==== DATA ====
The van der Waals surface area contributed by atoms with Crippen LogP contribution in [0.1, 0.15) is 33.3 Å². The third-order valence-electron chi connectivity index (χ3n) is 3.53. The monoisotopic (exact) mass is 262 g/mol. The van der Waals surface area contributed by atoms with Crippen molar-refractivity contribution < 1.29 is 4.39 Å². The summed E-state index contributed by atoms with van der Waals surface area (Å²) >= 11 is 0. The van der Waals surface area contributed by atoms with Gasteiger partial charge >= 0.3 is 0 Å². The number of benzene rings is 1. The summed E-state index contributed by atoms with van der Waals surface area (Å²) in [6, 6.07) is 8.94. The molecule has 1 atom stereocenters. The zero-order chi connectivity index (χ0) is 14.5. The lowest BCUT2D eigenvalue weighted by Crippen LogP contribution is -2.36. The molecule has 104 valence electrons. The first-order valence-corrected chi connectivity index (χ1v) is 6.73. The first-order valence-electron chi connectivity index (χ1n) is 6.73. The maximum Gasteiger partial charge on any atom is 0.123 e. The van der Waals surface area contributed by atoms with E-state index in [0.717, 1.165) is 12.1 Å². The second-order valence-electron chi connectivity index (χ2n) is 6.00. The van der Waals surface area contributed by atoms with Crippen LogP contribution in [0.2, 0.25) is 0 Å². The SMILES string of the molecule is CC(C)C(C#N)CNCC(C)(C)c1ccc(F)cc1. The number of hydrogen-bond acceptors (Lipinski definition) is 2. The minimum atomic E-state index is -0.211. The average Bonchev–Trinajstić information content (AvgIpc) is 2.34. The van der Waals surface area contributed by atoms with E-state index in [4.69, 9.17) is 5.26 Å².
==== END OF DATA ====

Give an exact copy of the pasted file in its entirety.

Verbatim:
The van der Waals surface area contributed by atoms with Crippen LogP contribution in [0.1, 0.15) is 33.3 Å². The third-order valence-electron chi connectivity index (χ3n) is 3.53. The monoisotopic (exact) mass is 262 g/mol. The van der Waals surface area contributed by atoms with Crippen molar-refractivity contribution < 1.29 is 4.39 Å². The summed E-state index contributed by atoms with van der Waals surface area (Å²) >= 11 is 0. The van der Waals surface area contributed by atoms with Gasteiger partial charge >= 0.3 is 0 Å². The number of benzene rings is 1. The summed E-state index contributed by atoms with van der Waals surface area (Å²) in [6, 6.07) is 8.94. The molecule has 1 atom stereocenters. The zero-order chi connectivity index (χ0) is 14.5. The lowest BCUT2D eigenvalue weighted by Crippen LogP contribution is -2.36. The molecule has 104 valence electrons. The first-order valence-corrected chi connectivity index (χ1v) is 6.73. The first-order valence-electron chi connectivity index (χ1n) is 6.73. The maximum Gasteiger partial charge on any atom is 0.123 e. The van der Waals surface area contributed by atoms with E-state index in [0.717, 1.165) is 12.1 Å². The second-order valence-electron chi connectivity index (χ2n) is 6.00. The van der Waals surface area contributed by atoms with Crippen LogP contribution in [0.2, 0.25) is 0 Å². The SMILES string of the molecule is CC(C)C(C#N)CNCC(C)(C)c1ccc(F)cc1. The number of hydrogen-bond acceptors (Lipinski definition) is 2. The minimum atomic E-state index is -0.211. The average Bonchev–Trinajstić information content (AvgIpc) is 2.34. The van der Waals surface area contributed by atoms with E-state index in [4.69, 9.17) is 5.26 Å².